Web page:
0.9–1.2 mM MgCI2 and 1 βCi of [32P] dCTP (3000 Ci/mmole). The oligonucleotides used span intron-exon boundaries, do not amplify genomic DNA, and (for rod specific transcripts) detected much less signal from cDNA of degenerated (10 week old) rd/rd mouse retina (which specifically lacks rods) than from comparable amounts of cDNA of normal mouse or rat retina (data not shown). The amplified products were the correct size (monitored on ethidium bromide stained gels) and restriction digestion confirmed the identity of each fragment (D.M.A., Karin Sorra, and C.L.C., unpublished observations). The amount of cDNA and number of PCR cycles were titrated for each oligonucleotide pair such that PCR amplification had not yet begun to plateau: in all cases little or no product was detectable on ethidium-bromide stained gels, although intensely staining product could be generated after 5–10 additional cycles. PCR cycles consisted of 30 seconds at 93°C, 30 seconds at 60°C, and 60 seconds at 72°C. The nucleotide sequence and number of cycles used for each oligonucleotide were as follows: mouse rhodopsin (Baehr et al., 1988) nucleotides 312–338 and 723–698, 30 cycles; mouse transducin-α (Raport et al., 1989), nucleotides 38–64 and 495–469, 34 cycles; mouse S-antigen (Tsuda et al., 1988), nucleotides 352–375 and 851–826, 25 cycles; mouse retinoblastoma (Bernards et al., 1989), nucleotides 292–315 and 797–794, 30 cycles. Products were separated on 3% sieving agarose gels and dried; autoradiography film was exposed for 6–22 hours without an intensifying screen. The radioactive products were quantitated using a beta-scanner (Betagen), confirming that the expression of rod specific genes was diminished >90% in low density gels, while that of retinoblastoma was comparable regardless of density.
Gel cultures were incubated in the presence of 2 μM BrdU for the first 24 hours of culture. After three more days in vitro cells were dissociated and stained as above, except that incubation with 25 μg/ml of DNase I (Sigma) for 1 hour at 37°C was used after fixation to unmask the BrdU epitope. The antibody staining protocol was as for opsin immunohistochemistry except for the substitution of anti-BrdU antibody (Bu20a, 1:1 dilution) in place of RETP1.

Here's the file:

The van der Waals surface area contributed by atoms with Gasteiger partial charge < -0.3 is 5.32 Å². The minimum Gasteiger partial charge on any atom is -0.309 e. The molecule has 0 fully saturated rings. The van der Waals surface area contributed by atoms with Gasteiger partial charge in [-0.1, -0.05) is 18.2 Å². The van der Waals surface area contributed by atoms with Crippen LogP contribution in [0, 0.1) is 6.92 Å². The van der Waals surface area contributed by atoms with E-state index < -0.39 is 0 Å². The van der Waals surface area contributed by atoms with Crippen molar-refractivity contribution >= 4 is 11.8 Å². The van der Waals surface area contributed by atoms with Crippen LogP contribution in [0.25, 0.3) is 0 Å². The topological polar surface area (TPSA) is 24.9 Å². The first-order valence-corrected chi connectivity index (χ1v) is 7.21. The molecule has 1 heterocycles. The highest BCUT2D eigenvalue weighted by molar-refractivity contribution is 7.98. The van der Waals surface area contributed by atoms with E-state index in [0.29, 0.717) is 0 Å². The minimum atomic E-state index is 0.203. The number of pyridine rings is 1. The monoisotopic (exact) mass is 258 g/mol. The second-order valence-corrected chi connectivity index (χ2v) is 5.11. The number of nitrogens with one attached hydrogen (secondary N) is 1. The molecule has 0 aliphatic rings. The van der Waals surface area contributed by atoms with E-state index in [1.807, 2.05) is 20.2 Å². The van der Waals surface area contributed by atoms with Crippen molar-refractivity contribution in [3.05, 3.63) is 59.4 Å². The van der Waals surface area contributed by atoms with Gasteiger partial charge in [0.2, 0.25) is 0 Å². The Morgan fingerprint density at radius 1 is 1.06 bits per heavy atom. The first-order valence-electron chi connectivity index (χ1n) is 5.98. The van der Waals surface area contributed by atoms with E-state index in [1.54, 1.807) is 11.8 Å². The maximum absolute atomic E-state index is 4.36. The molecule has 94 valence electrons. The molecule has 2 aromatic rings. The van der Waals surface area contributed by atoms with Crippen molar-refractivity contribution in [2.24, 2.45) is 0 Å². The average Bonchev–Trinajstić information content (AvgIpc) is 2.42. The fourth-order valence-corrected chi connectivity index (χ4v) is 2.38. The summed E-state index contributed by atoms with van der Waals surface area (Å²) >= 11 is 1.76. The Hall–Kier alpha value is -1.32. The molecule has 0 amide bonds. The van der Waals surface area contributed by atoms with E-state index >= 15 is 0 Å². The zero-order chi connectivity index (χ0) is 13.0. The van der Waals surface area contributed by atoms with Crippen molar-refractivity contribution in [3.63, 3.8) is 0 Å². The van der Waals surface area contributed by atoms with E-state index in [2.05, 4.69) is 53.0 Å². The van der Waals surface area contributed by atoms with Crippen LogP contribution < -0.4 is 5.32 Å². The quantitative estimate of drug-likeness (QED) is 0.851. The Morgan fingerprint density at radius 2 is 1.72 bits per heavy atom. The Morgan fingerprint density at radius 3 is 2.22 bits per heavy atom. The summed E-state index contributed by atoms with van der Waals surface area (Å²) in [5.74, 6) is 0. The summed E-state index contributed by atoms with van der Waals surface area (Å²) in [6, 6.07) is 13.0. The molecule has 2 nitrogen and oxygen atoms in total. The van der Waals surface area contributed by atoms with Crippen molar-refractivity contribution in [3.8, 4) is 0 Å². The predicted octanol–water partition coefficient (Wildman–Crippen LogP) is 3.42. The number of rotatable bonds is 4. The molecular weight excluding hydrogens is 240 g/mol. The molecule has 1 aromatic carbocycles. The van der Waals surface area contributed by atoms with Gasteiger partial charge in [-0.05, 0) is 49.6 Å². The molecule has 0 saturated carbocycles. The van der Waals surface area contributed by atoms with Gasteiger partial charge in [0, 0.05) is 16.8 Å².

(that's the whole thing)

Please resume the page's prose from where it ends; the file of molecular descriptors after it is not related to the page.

Rod development occurs in high cell density gel cultures at levels comparable to that observed in vivo and in other culture preparations
Approximately 1% of neonatal (P0) rat retinal cells express detectable levels of rhodopsin (Watanabe and Raff, 1990, D.M.A. and C.L.C., unpublished observations); none of these opsin+ cells are mitotic, since a delay of at least 48–54 hours exists between a cell’s last S-phase and induction of rhodopsin immunoreactivity (Watanabe and Raff, 1990). In vivo, approximately one quarter of the cells in a rat retina will become opsin+ during the first postnatal week (Watanabe and Raff, 1990; Fig. 3). To see if collagen gel cultures could support this normal induction of rhodopsin expression, neonatal (P0) retinal cells were infected with BAG (to label mitotic progenitor cells), suspended in collagen gels (2×106 cells/100 μl gel) and grown in serum-free defined medium. Microscopic examination of gels revealed no apparent cell aggregation (Fig. 1A,B) or migration out of the gels (data not shown). After one week in vitro the cells were dissociated from the gels, double-immunohistochemically stained using antibodies to rhodopsin (RETP1) and the retrovirally encoded β-galactosidase protein, and scored for the percentage of opsin+ cells among β-gal4 cells and for the percentage of opsin4 cells among the total population. Many retrovirally infected cells β-gal+), as well as uninfected cells, became opsin+ during the week in gel culture (Fig. 2A,C,E). In addition, cells were stained in situ without dissociation of the gel matrix in order to examine the morphology and arrangement of opsin+ cells. Numerous opsin4 cells were observed for which no contacts with other cells could be seen under microscopic examination (Fig. 1C).
Mitotic cells are thought to be uncommitted, and thus for retrovirally infected cells to become opsin4 both commitment and differentiation must have taken place in vitro. When cultured in collagen gels at high cell density, 23±5% (mean±s.e.m.) of β-gal+ cells became opsin4 after one week in vitro. This value is indistinguishable from that observed in retinal expiants (Sparrow, et al., 1990) and “pellets” (Akagawa, et al., 1987, Watanabe and Raff, 1990) cultured in parallel to the gels (Fig. 3A). The fraction of total cells that expressed opsin (21 ±4%) in high-density gels was comparable to that seen in the retina of a litter-mate whose retina developed in vivo for the same period (24± 1%), or in expiants or pellets (Fig. 3B). Thus, high density gel cultures grown in serum-free medium support physiologic levels of opsin induction during the first week in vitro.